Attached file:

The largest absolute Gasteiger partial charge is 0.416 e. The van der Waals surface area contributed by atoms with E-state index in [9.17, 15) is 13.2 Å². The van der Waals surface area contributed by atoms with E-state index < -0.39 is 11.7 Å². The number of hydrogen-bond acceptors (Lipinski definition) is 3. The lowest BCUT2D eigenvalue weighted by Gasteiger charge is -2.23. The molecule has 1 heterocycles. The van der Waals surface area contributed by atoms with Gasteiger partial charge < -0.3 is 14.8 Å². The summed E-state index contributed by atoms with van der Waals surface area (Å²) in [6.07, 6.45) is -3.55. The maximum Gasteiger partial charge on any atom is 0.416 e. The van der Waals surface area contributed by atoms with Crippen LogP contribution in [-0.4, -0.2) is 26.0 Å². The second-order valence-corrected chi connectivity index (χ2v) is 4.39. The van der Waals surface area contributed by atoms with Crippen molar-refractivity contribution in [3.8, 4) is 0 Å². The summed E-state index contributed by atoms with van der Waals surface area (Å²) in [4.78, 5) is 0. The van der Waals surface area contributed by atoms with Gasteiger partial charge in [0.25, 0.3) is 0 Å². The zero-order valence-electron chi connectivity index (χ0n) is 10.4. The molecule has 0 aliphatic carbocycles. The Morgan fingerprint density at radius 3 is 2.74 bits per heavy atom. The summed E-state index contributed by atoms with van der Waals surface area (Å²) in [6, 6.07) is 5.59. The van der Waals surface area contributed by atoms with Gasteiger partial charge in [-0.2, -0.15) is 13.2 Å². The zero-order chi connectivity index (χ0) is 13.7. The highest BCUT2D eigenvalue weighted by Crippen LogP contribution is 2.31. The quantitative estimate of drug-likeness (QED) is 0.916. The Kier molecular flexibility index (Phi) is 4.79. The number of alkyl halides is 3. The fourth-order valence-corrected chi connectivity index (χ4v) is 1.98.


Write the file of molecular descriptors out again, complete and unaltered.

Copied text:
The largest absolute Gasteiger partial charge is 0.416 e. The van der Waals surface area contributed by atoms with E-state index in [9.17, 15) is 13.2 Å². The van der Waals surface area contributed by atoms with E-state index < -0.39 is 11.7 Å². The number of hydrogen-bond acceptors (Lipinski definition) is 3. The lowest BCUT2D eigenvalue weighted by Gasteiger charge is -2.23. The molecule has 1 heterocycles. The van der Waals surface area contributed by atoms with Gasteiger partial charge < -0.3 is 14.8 Å². The summed E-state index contributed by atoms with van der Waals surface area (Å²) in [6.07, 6.45) is -3.55. The maximum Gasteiger partial charge on any atom is 0.416 e. The van der Waals surface area contributed by atoms with Crippen LogP contribution in [-0.4, -0.2) is 26.0 Å². The second-order valence-corrected chi connectivity index (χ2v) is 4.39. The van der Waals surface area contributed by atoms with Crippen molar-refractivity contribution in [3.8, 4) is 0 Å². The summed E-state index contributed by atoms with van der Waals surface area (Å²) in [4.78, 5) is 0. The van der Waals surface area contributed by atoms with Gasteiger partial charge in [0.25, 0.3) is 0 Å². The zero-order valence-electron chi connectivity index (χ0n) is 10.4. The molecule has 0 aliphatic carbocycles. The Morgan fingerprint density at radius 3 is 2.74 bits per heavy atom. The summed E-state index contributed by atoms with van der Waals surface area (Å²) in [6, 6.07) is 5.59. The van der Waals surface area contributed by atoms with Gasteiger partial charge in [-0.2, -0.15) is 13.2 Å². The zero-order chi connectivity index (χ0) is 13.7. The highest BCUT2D eigenvalue weighted by Crippen LogP contribution is 2.31. The quantitative estimate of drug-likeness (QED) is 0.916. The Kier molecular flexibility index (Phi) is 4.79. The number of alkyl halides is 3. The fourth-order valence-corrected chi connectivity index (χ4v) is 1.98.